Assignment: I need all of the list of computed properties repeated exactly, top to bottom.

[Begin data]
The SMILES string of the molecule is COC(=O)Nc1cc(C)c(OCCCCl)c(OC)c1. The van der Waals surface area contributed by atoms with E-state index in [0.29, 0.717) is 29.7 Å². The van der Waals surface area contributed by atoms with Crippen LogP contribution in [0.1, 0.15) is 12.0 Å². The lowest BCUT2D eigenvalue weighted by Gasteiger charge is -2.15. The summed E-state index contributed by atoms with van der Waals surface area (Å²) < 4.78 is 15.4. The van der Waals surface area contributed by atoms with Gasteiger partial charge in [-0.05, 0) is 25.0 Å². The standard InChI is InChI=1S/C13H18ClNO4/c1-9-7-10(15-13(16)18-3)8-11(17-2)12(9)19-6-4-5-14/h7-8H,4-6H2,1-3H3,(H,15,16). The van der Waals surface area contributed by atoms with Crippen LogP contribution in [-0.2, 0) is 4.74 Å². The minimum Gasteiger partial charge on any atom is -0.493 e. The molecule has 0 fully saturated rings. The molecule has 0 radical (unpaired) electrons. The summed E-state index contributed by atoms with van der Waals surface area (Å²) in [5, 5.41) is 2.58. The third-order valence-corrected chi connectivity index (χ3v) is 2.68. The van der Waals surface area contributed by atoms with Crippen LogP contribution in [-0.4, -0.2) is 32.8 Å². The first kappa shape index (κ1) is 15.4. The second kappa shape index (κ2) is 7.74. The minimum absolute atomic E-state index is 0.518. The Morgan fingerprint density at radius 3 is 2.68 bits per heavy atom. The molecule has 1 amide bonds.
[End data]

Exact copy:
The SMILES string of the molecule is COC(=O)Nc1cc(C)c(OCCCCl)c(OC)c1. The van der Waals surface area contributed by atoms with E-state index in [0.29, 0.717) is 29.7 Å². The van der Waals surface area contributed by atoms with Crippen LogP contribution in [0.1, 0.15) is 12.0 Å². The lowest BCUT2D eigenvalue weighted by Gasteiger charge is -2.15. The summed E-state index contributed by atoms with van der Waals surface area (Å²) < 4.78 is 15.4. The van der Waals surface area contributed by atoms with Gasteiger partial charge in [-0.05, 0) is 25.0 Å². The standard InChI is InChI=1S/C13H18ClNO4/c1-9-7-10(15-13(16)18-3)8-11(17-2)12(9)19-6-4-5-14/h7-8H,4-6H2,1-3H3,(H,15,16). The van der Waals surface area contributed by atoms with Crippen LogP contribution in [-0.2, 0) is 4.74 Å². The minimum Gasteiger partial charge on any atom is -0.493 e. The molecule has 0 fully saturated rings. The molecule has 0 radical (unpaired) electrons. The summed E-state index contributed by atoms with van der Waals surface area (Å²) in [5, 5.41) is 2.58. The third-order valence-corrected chi connectivity index (χ3v) is 2.68. The van der Waals surface area contributed by atoms with Crippen LogP contribution in [-0.4, -0.2) is 32.8 Å². The first kappa shape index (κ1) is 15.4. The second kappa shape index (κ2) is 7.74. The minimum absolute atomic E-state index is 0.518. The Morgan fingerprint density at radius 3 is 2.68 bits per heavy atom. The molecule has 1 amide bonds.